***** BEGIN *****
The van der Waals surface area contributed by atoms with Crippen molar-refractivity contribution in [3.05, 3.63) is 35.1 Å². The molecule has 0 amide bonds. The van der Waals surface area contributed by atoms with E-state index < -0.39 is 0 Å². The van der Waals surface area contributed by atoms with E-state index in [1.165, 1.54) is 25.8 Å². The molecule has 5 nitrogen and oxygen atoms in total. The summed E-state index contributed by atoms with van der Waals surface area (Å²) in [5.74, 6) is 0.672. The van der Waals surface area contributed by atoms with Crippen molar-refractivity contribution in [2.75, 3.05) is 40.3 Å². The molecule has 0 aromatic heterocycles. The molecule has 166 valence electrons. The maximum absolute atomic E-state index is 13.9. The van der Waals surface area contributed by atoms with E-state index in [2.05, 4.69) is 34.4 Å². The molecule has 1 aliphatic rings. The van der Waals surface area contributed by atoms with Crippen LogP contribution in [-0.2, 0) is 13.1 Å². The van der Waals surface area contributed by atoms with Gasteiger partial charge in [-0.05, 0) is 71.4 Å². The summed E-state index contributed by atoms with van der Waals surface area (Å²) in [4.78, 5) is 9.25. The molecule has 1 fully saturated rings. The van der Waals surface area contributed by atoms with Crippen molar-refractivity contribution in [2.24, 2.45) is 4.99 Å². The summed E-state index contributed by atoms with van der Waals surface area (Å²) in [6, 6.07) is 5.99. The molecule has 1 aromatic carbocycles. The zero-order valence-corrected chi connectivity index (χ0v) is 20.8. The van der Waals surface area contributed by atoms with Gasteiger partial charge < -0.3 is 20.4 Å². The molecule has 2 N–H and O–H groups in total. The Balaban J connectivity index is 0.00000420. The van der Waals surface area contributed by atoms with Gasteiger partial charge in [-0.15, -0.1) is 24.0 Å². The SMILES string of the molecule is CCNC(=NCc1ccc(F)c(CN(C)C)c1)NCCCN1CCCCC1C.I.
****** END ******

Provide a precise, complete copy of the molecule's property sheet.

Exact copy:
The van der Waals surface area contributed by atoms with Crippen molar-refractivity contribution in [3.05, 3.63) is 35.1 Å². The molecule has 0 amide bonds. The van der Waals surface area contributed by atoms with E-state index < -0.39 is 0 Å². The van der Waals surface area contributed by atoms with E-state index in [1.165, 1.54) is 25.8 Å². The molecule has 5 nitrogen and oxygen atoms in total. The summed E-state index contributed by atoms with van der Waals surface area (Å²) in [5.74, 6) is 0.672. The van der Waals surface area contributed by atoms with Crippen molar-refractivity contribution in [2.75, 3.05) is 40.3 Å². The molecule has 0 aromatic heterocycles. The molecule has 166 valence electrons. The maximum absolute atomic E-state index is 13.9. The van der Waals surface area contributed by atoms with E-state index in [2.05, 4.69) is 34.4 Å². The molecule has 1 aliphatic rings. The van der Waals surface area contributed by atoms with Crippen LogP contribution in [-0.2, 0) is 13.1 Å². The van der Waals surface area contributed by atoms with Gasteiger partial charge in [-0.05, 0) is 71.4 Å². The summed E-state index contributed by atoms with van der Waals surface area (Å²) in [4.78, 5) is 9.25. The molecule has 1 fully saturated rings. The van der Waals surface area contributed by atoms with Crippen molar-refractivity contribution in [2.24, 2.45) is 4.99 Å². The summed E-state index contributed by atoms with van der Waals surface area (Å²) in [6, 6.07) is 5.99. The molecule has 1 aromatic carbocycles. The zero-order valence-corrected chi connectivity index (χ0v) is 20.8. The van der Waals surface area contributed by atoms with Gasteiger partial charge < -0.3 is 20.4 Å². The molecule has 2 N–H and O–H groups in total. The Balaban J connectivity index is 0.00000420. The van der Waals surface area contributed by atoms with Gasteiger partial charge in [-0.15, -0.1) is 24.0 Å². The SMILES string of the molecule is CCNC(=NCc1ccc(F)c(CN(C)C)c1)NCCCN1CCCCC1C.I.